Ugo Fredette in coma as search for Yvon Lacasse goes on for 5th day
Police wait for chance to question murder suspect in hope he'll provide clue to missing man's whereabouts
Doctors have been unable to awaken Ugo Fredette since he was anesthetized for medical tests after suffering self-inflicted head injuries in a suicide attempt while in custody last Friday, said Fredette's lawyer, Pierre Gauthier.
On Monday, Fredette, 41, was charged in absentia with second-degree murder in the death of his partner, Véronique Barbe, while he remained in an Ottawa hospital.
Gauthier said Fredette had to be put to sleep before undergoing the tests "because he was too agitated."
"When all the medical tests were completed, they tried to wake him up but without any success," the lawyer said. "So he's been in a coma since Saturday."
Fredette was transferred to Ottawa Saturday from a hospital in Renfrew, Ont., the town where he was being held in custody following his arrest Friday, some 30 kilometres away in the tiny village of Dacre.
Fredette's arrest put an end to the Amber Alert launched Thursday evening when police discovered a six-year-old boy was missing after Barbe was found slain in her home in Saint-Eustache, northwest of Montreal.
The boy was found safe with Fredette and is now in the care of Quebec's youth protection services.
Police focus search on 100-km stretch of highway
The hunt for Fredette and the missing boy took police to Lachute, Que., 40 kilometres northwest of Saint-Eustache, where Fredette's white pickup truck was found abandoned early Friday.
Police believe Fredette stole the Honda CR-V of Gore, Que., resident Yvon Lacasse, who hasn't been seen since late Thursday.
Quebec provincial police spent a fifth day Tuesday searching for Lacasse along a roughly 100-kilometre stretch of Highway 117 between Val-d'Or and Rouyn-Noranda in northwestern Quebec, said Sgt. Marc Tessier.
Tessier said officers are combing the area on both sides of the highway, some walking with dogs.
While Fredette was on the lam, he was seen at a Rouyn-Noranda hotel, where police say he spent the night with the missing boy.
They are urging an important witness — a bearded, blue-eyed man who was seen with Fredette at the hotel — to come forward.
"Officers are still [going] house to house, even businesses, to see if they have any information, video or images that could be helpful," Tessier said.
If the search turns up no clues, Tessier said, "we have other options." Search crews could move on to other roads in the area, including highways 105 and 50.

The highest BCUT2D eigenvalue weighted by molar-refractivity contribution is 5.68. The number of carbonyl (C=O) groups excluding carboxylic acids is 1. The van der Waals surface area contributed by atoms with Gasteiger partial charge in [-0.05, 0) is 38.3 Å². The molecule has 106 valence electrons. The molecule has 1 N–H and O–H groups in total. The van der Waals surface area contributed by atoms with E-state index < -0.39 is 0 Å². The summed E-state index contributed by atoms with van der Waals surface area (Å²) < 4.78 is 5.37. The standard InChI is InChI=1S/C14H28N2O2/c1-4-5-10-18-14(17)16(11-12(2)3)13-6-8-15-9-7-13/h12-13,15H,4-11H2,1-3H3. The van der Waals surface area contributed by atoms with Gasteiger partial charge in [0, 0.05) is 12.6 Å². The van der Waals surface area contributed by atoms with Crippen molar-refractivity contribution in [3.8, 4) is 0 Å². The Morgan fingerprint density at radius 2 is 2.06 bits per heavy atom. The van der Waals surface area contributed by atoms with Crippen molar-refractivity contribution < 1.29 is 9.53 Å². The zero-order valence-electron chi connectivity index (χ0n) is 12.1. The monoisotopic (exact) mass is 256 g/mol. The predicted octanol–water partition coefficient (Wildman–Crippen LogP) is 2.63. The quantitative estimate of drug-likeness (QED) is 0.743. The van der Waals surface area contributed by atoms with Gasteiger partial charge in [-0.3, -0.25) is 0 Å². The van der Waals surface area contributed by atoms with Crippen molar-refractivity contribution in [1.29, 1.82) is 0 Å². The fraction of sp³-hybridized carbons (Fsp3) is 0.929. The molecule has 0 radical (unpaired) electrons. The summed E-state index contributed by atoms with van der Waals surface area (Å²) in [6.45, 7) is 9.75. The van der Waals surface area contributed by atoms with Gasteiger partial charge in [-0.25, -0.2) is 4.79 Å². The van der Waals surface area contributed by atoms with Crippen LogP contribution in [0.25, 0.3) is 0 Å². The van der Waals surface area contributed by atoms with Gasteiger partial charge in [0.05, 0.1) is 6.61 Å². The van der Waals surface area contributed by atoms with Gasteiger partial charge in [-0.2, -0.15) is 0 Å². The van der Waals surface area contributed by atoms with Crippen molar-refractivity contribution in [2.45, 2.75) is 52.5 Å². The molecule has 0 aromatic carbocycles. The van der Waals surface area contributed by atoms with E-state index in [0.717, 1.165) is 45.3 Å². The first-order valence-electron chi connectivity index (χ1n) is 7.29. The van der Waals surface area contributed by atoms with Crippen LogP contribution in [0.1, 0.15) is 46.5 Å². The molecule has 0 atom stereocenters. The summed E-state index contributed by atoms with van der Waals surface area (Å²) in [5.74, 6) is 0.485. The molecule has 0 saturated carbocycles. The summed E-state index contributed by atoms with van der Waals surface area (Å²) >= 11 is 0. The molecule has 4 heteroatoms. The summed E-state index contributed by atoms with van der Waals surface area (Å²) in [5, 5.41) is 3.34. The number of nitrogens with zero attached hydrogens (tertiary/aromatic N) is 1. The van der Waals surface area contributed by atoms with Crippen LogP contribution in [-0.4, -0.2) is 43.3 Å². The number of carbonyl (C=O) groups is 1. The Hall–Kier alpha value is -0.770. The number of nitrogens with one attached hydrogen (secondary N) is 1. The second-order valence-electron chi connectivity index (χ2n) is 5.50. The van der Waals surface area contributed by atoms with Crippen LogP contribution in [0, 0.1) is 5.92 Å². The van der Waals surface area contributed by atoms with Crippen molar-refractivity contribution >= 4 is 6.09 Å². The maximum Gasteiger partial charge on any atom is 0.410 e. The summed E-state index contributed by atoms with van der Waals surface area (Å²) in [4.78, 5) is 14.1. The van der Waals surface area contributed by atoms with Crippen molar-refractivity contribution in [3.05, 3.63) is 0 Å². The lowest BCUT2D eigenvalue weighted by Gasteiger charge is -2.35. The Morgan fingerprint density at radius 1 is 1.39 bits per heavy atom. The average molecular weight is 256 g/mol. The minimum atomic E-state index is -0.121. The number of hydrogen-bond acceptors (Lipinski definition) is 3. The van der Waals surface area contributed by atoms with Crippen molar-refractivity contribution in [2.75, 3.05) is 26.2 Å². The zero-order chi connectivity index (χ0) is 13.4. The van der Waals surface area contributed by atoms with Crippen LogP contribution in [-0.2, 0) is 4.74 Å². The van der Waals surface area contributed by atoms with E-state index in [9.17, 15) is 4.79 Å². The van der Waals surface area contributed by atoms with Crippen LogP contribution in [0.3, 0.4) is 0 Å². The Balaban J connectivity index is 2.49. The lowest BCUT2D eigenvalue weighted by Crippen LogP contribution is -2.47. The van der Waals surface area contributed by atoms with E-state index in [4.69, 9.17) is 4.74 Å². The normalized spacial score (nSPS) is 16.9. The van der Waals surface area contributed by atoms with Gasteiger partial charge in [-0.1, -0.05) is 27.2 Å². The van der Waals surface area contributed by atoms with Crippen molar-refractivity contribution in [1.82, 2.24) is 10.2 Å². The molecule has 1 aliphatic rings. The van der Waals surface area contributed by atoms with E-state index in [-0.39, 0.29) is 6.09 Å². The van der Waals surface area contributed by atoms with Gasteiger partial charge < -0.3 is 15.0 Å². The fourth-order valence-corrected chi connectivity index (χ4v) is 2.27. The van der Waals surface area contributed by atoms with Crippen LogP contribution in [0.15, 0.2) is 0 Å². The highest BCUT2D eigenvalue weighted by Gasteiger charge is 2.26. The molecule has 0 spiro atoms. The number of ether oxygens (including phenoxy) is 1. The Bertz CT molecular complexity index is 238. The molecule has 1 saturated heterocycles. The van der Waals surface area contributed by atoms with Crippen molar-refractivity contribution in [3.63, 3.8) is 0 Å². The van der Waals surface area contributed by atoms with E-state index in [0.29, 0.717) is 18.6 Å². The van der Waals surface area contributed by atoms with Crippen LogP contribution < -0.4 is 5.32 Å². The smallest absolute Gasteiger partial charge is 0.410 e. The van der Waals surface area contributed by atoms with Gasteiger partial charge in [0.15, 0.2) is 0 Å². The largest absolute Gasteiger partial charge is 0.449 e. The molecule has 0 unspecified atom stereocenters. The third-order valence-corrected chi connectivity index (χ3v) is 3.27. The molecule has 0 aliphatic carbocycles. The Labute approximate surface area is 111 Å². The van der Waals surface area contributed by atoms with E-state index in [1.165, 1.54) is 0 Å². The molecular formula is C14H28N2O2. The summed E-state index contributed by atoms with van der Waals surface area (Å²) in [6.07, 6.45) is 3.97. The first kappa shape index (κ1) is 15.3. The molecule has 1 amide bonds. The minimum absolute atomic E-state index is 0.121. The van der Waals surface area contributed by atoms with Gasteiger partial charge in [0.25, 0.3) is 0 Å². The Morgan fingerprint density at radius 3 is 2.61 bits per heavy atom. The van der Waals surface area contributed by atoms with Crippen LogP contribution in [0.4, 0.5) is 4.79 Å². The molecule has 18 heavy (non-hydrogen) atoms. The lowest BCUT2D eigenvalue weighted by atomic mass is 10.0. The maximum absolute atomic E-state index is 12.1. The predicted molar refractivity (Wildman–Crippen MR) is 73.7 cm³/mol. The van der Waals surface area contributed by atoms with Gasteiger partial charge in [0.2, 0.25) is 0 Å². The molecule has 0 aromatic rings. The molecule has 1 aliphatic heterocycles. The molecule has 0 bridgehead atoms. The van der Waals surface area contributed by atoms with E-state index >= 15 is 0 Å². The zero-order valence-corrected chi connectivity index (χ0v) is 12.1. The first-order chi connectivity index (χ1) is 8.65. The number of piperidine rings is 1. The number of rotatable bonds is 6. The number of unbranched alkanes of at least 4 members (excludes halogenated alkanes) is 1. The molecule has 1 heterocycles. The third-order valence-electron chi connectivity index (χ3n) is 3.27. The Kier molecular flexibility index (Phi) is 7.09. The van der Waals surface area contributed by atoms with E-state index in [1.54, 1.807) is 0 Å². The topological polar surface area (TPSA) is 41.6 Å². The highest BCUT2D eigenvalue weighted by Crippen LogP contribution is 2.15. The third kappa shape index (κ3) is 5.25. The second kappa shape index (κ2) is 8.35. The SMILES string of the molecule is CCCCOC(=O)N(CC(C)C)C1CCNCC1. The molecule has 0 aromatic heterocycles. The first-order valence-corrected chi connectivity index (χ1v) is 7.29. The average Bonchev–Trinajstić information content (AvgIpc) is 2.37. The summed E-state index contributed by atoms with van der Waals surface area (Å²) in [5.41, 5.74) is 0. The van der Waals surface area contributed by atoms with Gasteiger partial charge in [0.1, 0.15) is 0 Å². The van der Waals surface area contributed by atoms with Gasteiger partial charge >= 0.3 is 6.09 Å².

Police hopeful Lacasse still alive
He said police remain hopeful Lacasse is alive.
"We're still looking for a missing person."
Police are requesting help from residents who live along the route covered by Fredette, asking people to look "everywhere — because we don't have [any] precise information" about Lacasse's possible whereabouts.
Gauthier, Fredette's lawyer, said police had already questioned his client before he ended up comatose in hospital, but police said they are hoping Fredette will provide information about Lacasse's whereabouts when he awakens.
"Hopefully, Ugo Fredette will come to his senses and give out the information so that … all the members of Yvon Lacasse's family find answers," SQ Sgt. Martine Asselin said in an interview on CBC Montreal's Daybreak Friday.
'I'd like to see the recordings'
Fredette is still slated to appear in Saint-Jérôme court Wednesday, although that may need to be postponed, Gauthier said.
The lawyer said he has little information concerning the circumstances of Fredette's suicide attempt, and he doesn't know why it's not being investigated by Ontario's Special Investigations Unit (SIU).
"All the information I have is from the police," said Gauthier. "They say that my client has injured himself; I have no reason not to believe them, but since I heard that there [are] recordings of what happened in the cell, I'd like to see the recordings."
The SIU, the independent body that probes incidents involving police where there has been death or serious injury, said Fredette's injuries did not meet the threshold to invoke its mandate.
With files from Ainslie MacLellan and The Canadian Press